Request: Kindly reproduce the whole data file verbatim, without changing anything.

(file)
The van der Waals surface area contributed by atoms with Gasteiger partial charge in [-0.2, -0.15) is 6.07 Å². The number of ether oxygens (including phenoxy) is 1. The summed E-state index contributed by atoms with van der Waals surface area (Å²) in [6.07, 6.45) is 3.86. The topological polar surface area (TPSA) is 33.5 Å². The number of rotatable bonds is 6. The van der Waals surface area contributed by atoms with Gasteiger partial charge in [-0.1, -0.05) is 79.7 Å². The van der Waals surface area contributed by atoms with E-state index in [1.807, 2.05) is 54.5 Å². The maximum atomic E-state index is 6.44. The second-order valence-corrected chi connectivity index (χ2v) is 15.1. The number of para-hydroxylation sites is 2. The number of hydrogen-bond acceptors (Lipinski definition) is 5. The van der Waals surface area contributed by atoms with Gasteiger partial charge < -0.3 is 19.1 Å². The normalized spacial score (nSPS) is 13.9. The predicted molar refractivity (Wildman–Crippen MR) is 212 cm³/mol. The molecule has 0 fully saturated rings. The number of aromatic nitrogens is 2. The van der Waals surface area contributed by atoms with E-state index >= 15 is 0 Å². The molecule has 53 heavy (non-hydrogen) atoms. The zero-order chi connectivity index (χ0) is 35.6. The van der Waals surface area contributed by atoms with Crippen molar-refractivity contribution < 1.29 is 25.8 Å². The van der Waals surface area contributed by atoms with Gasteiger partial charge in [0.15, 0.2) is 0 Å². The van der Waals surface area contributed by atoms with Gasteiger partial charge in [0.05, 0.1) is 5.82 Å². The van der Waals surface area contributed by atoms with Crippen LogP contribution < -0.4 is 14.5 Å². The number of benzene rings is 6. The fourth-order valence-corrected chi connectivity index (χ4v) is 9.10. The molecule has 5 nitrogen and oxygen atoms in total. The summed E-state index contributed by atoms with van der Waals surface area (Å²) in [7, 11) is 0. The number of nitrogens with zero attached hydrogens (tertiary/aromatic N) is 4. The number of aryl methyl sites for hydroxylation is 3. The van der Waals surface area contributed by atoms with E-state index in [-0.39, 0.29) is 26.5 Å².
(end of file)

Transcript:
The van der Waals surface area contributed by atoms with Gasteiger partial charge in [-0.2, -0.15) is 6.07 Å². The number of ether oxygens (including phenoxy) is 1. The summed E-state index contributed by atoms with van der Waals surface area (Å²) in [6.07, 6.45) is 3.86. The topological polar surface area (TPSA) is 33.5 Å². The number of rotatable bonds is 6. The van der Waals surface area contributed by atoms with Gasteiger partial charge in [-0.1, -0.05) is 79.7 Å². The van der Waals surface area contributed by atoms with E-state index in [1.807, 2.05) is 54.5 Å². The maximum atomic E-state index is 6.44. The second-order valence-corrected chi connectivity index (χ2v) is 15.1. The number of para-hydroxylation sites is 2. The number of hydrogen-bond acceptors (Lipinski definition) is 5. The van der Waals surface area contributed by atoms with Gasteiger partial charge < -0.3 is 19.1 Å². The normalized spacial score (nSPS) is 13.9. The predicted molar refractivity (Wildman–Crippen MR) is 212 cm³/mol. The molecule has 0 fully saturated rings. The number of aromatic nitrogens is 2. The van der Waals surface area contributed by atoms with E-state index >= 15 is 0 Å². The molecule has 53 heavy (non-hydrogen) atoms. The zero-order chi connectivity index (χ0) is 35.6. The van der Waals surface area contributed by atoms with Crippen molar-refractivity contribution < 1.29 is 25.8 Å². The van der Waals surface area contributed by atoms with Gasteiger partial charge in [0.15, 0.2) is 0 Å². The van der Waals surface area contributed by atoms with Gasteiger partial charge in [0.05, 0.1) is 5.82 Å². The van der Waals surface area contributed by atoms with Crippen LogP contribution < -0.4 is 14.5 Å². The number of benzene rings is 6. The fourth-order valence-corrected chi connectivity index (χ4v) is 9.10. The molecule has 5 nitrogen and oxygen atoms in total. The summed E-state index contributed by atoms with van der Waals surface area (Å²) in [7, 11) is 0. The number of nitrogens with zero attached hydrogens (tertiary/aromatic N) is 4. The number of aryl methyl sites for hydroxylation is 3. The van der Waals surface area contributed by atoms with E-state index in [-0.39, 0.29) is 26.5 Å².